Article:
Fun and Fancy Free is the fourth film in Walt Disney Animation’s first dark age, better known as the “Package film era.” In the wake of World War II, with resources and staff dwindling (some even drafted), the Walt Disney Company was forced to cut corners with their animated features. Unable to create something of the same scale, scope and detail as Snow White and the Seven Dwarves or Pinocchio, Disney instead opted to emphasize short films, package them together, and release them as a ‘feature film.’ Though the circumstances couldn’t be helped, suffice to say this era of Disney is often forgotten for a reason.
Following Saludos Amigos, The Three Caballeros and Make Mine Music, Fun and Fancy Free continued the package film trend, and didn’t exactly improve on it. Fun and Fancy Free cuts down the number of featured shorts to two, and while that does make for a more focused film than its predecessors, it also means it has less chances to win the audience over to this format. Not to mention the segments in between the two shorts are the most padded yet.
The two featured shorts are Bongo, the tale of a circus bear who escapes into the forest and falls in love with a girl bear, invoking the wrath of a brutish villain bear, and Mickey and the Beanstalk, the tale of Jack and the Beanstalk, but with Mickey, Donald and Goofy in the lead roles.
The film begins with Jiminy Cricket – yes, Jiminy Cricket from Pinocchio – wandering around a random house, singing a happy song while encountering a goldfish and a black cat (who are not Cleo and Figaro from Pinocchio, by the way), before stumbling on a porcelain doll and a teddy bear next to a record player. Among these records is Bongo, the aforementioned bear romance story, which happens to be narrated by actress Dinah Shore (this movie was released in 1947, so you’d be forgiven for not being familiar with who that is). Inspired by the perceived love of the (quite inanimate) doll and teddy bear, Jiminy Cricket decides to play the Bongo record, which is where the first short begins.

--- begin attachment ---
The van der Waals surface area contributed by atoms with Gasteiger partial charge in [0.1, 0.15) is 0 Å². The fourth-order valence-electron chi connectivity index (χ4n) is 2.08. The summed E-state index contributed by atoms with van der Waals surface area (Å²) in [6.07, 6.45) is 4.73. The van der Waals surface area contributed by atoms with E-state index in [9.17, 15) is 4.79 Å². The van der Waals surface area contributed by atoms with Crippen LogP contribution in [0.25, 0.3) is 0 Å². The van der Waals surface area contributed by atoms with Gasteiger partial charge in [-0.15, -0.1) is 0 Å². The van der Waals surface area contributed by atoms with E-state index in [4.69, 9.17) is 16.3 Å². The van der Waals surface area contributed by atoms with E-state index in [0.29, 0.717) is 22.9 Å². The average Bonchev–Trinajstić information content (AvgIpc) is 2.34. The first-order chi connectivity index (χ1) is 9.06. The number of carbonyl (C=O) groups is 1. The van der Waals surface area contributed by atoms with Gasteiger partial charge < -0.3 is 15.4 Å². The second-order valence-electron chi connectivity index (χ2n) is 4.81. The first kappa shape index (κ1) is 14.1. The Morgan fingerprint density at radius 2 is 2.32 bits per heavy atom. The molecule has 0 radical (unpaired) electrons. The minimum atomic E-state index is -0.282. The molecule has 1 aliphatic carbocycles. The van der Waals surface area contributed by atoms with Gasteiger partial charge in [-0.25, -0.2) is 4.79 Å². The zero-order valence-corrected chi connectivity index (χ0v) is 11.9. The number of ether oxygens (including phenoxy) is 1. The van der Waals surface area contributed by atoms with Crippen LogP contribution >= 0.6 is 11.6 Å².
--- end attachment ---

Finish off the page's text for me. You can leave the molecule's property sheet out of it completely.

After Bongo finishes, Jiminy Cricket happens upon a birthday invitation, with said party just so happening to be going on at that time. So Jiminy makes his way to the party to get some free cake, and this is where the filler segments get weird. It turns out the birthday party is for child actress Luana Patten, and takes place in the very much live-action world. Patten is being entertained at her party by famed ventriloquist Edgar Bergen, as well as his two then very famous (now just plain creepy) ventriloquist dummies Charlie McCarthy and Mortimer Snerd. Bergen then tells the story of Mickey and the Beanstalk, with Charlie and Mortimer giving their own commentary with annoying frequency.
This just blows my mind on so many levels. First of all, the fact that Jiminy Cricket is in this movie just feels so strange. I know he’s one of Disney’s most iconic characters, but unlike Mickey, Donald or Goofy, who were “cartoon stars” who would be cast in different roles while retaining their core personalities, Jiminy Cricket was a character in an animated feature film. He was a key character in a defined narrative. So while the characters of the Mickey Mouse universe make sense to be used in package films like this, it just seems so weird to have a character like Jiminy Cricket show up in something that has no actual connection to Pinocchio.